Burning calories after a workout is known as the afterburn effect. It doesn't occur with moderate exercise, which has led some researchers to believe the afterburn effect is a myth.
However, new evidence indicates that there is a direct correlation between the intensity of your workout and the amount of calories you burn during an exercise session — and long after. Although there is no equation to calculate your afterburn, there are certain exercises that will give your metabolism a long-lasting boost.
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There is no current way to calculate how many calories you continue to burn after a workout. The evidence though, points to the afterburn effect becomes more pronounced with vigorous, rather than moderate, exercise.
How Afterburn Works
Intense physical activity creates an oxygen deficit. The afterburn effect, also known as excess post-exercise oxygen consumption —EPOC — occurs when your body continues to burn calories after you exercise to replenish oxygen stores in the muscles while you are recovering according to My Zone.
This process increases your metabolism, which is also marked by an increase in blood flow, as your body regulates its temperature back to a pre-exercise state. The more intensely you work out, the longer your body takes to recover. The afterburn effect can help people burn calories to lose weight and reduce body fat if they create a calorie deficit by eating fewer calories than they burn.
Calories You Could Burn
Amy A. Knab of Appalachian State University and a team of researchers set out to determine how many calories a person can burn after a vigorous workout according to a 2011 study in Medicine and Science in Sports and Exercise.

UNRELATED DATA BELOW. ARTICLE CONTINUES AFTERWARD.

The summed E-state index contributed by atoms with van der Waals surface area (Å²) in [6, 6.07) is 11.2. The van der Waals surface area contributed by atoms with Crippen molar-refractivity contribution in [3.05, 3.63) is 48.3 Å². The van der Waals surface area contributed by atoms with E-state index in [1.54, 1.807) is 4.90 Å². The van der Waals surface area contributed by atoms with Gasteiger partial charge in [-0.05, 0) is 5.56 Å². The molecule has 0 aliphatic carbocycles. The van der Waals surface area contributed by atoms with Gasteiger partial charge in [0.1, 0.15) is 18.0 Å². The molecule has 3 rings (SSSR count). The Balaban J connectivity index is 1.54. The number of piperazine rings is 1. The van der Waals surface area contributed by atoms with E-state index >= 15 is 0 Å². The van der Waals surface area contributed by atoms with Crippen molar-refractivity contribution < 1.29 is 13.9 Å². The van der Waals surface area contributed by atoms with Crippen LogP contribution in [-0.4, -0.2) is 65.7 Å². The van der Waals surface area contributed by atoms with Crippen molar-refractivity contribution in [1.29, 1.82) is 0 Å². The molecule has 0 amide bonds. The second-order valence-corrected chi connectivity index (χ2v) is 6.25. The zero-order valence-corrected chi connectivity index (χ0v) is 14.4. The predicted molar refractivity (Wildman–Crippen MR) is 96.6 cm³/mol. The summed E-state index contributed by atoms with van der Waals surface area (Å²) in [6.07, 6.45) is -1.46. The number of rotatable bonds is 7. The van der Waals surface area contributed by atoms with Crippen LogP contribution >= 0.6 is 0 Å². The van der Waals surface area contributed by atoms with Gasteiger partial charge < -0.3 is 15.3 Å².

Ten men recruited for the study performed a vigorous 45-minute workout on a stationary bike. The participants managed to burn 420 calories during the workout. The afterburn effect was measured in a metabolic chamber for over 14 hours, which revealed that the participants burned an additional 190 calories.
Afterburn With Resistance Exercise
The afterburn effect is not limited to cardiovascular exercise. Researchers from the Department of Sport and Movement Science note in a 2013 study in the Journal of Strength and Conditioning Research that resistance exercise, such as weight training, can elevate your metabolism for up to two days.
The researchers also concluded that using heavier weight does not extend or elevate calorie expenditure after exercise. Perform a fast pace and intense resistance exercise session, such as a circuit workout, to maximize your calories burned after weight training according to Len Kravitz writing for the University of New Mexico.
What is a Vigorous Workout?
To determine whether your exercise session is intense enough to create an afterburn effect like in a HIIT session, calculate your maximum heart rate (MHR). The most accurate way to calculate your MHR is to have a clinical test using a maximal treadmill.
For the meantime, subtract your age from 220 for an estimate. For instance, a 30 year old would have an estimated MHR of 190. To burn calories after a workout, you should maintain a heart rate between 70 to 80 percent of your MHR. Work out using a heart rate monitor for the intensity of performance.
- University of New Mexico: "Exercise After-Burn: Research Update"
- Medicine and Science in Sports and Exercise: "A 45-Minute Vigorous Exercise Bout Increases Metabolic Rate For 14 Hours"
- Journal of Strength and Conditioning Research: "National Strength and Conditioning Association: Effects of Load-Volume on EPOC After Acute Bouts of Resistance Training in Resistance-Trained Men"
- MyZone: "(EPOC) Excess Post-Exercise Oxygen Consumption Explained"